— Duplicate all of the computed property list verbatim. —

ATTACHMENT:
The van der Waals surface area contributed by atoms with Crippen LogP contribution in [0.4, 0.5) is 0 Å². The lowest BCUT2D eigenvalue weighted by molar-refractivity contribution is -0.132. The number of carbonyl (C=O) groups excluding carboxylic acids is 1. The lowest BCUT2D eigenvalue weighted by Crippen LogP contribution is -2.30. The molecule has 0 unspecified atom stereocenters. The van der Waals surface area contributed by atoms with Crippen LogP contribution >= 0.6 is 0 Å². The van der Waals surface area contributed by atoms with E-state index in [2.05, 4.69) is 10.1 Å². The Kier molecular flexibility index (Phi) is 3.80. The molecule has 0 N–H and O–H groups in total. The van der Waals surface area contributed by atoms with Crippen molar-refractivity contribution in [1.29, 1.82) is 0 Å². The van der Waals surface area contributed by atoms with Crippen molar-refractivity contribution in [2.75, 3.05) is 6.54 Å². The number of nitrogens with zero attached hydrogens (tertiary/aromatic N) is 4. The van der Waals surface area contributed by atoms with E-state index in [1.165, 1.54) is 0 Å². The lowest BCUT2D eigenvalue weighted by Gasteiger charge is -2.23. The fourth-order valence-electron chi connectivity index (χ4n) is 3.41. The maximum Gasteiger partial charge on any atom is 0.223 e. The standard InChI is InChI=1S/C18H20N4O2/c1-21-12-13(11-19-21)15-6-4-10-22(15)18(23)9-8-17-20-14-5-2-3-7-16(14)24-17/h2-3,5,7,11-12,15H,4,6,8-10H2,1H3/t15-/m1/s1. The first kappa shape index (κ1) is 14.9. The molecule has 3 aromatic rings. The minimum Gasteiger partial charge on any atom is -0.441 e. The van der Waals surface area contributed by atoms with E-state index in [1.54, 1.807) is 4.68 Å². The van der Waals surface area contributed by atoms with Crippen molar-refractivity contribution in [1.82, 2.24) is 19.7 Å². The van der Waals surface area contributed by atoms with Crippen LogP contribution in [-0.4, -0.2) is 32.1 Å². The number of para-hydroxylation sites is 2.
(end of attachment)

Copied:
The van der Waals surface area contributed by atoms with Crippen LogP contribution in [0.4, 0.5) is 0 Å². The lowest BCUT2D eigenvalue weighted by molar-refractivity contribution is -0.132. The number of carbonyl (C=O) groups excluding carboxylic acids is 1. The lowest BCUT2D eigenvalue weighted by Crippen LogP contribution is -2.30. The molecule has 0 unspecified atom stereocenters. The van der Waals surface area contributed by atoms with Crippen LogP contribution >= 0.6 is 0 Å². The van der Waals surface area contributed by atoms with E-state index in [2.05, 4.69) is 10.1 Å². The Kier molecular flexibility index (Phi) is 3.80. The molecule has 0 N–H and O–H groups in total. The van der Waals surface area contributed by atoms with Crippen molar-refractivity contribution in [1.29, 1.82) is 0 Å². The van der Waals surface area contributed by atoms with Crippen molar-refractivity contribution in [2.75, 3.05) is 6.54 Å². The number of nitrogens with zero attached hydrogens (tertiary/aromatic N) is 4. The van der Waals surface area contributed by atoms with E-state index in [1.165, 1.54) is 0 Å². The lowest BCUT2D eigenvalue weighted by Gasteiger charge is -2.23. The fourth-order valence-electron chi connectivity index (χ4n) is 3.41. The maximum Gasteiger partial charge on any atom is 0.223 e. The standard InChI is InChI=1S/C18H20N4O2/c1-21-12-13(11-19-21)15-6-4-10-22(15)18(23)9-8-17-20-14-5-2-3-7-16(14)24-17/h2-3,5,7,11-12,15H,4,6,8-10H2,1H3/t15-/m1/s1. The first kappa shape index (κ1) is 14.9. The molecule has 3 aromatic rings. The minimum Gasteiger partial charge on any atom is -0.441 e. The van der Waals surface area contributed by atoms with E-state index in [1.54, 1.807) is 4.68 Å². The van der Waals surface area contributed by atoms with Crippen molar-refractivity contribution in [1.82, 2.24) is 19.7 Å². The van der Waals surface area contributed by atoms with Crippen LogP contribution in [-0.4, -0.2) is 32.1 Å². The number of para-hydroxylation sites is 2.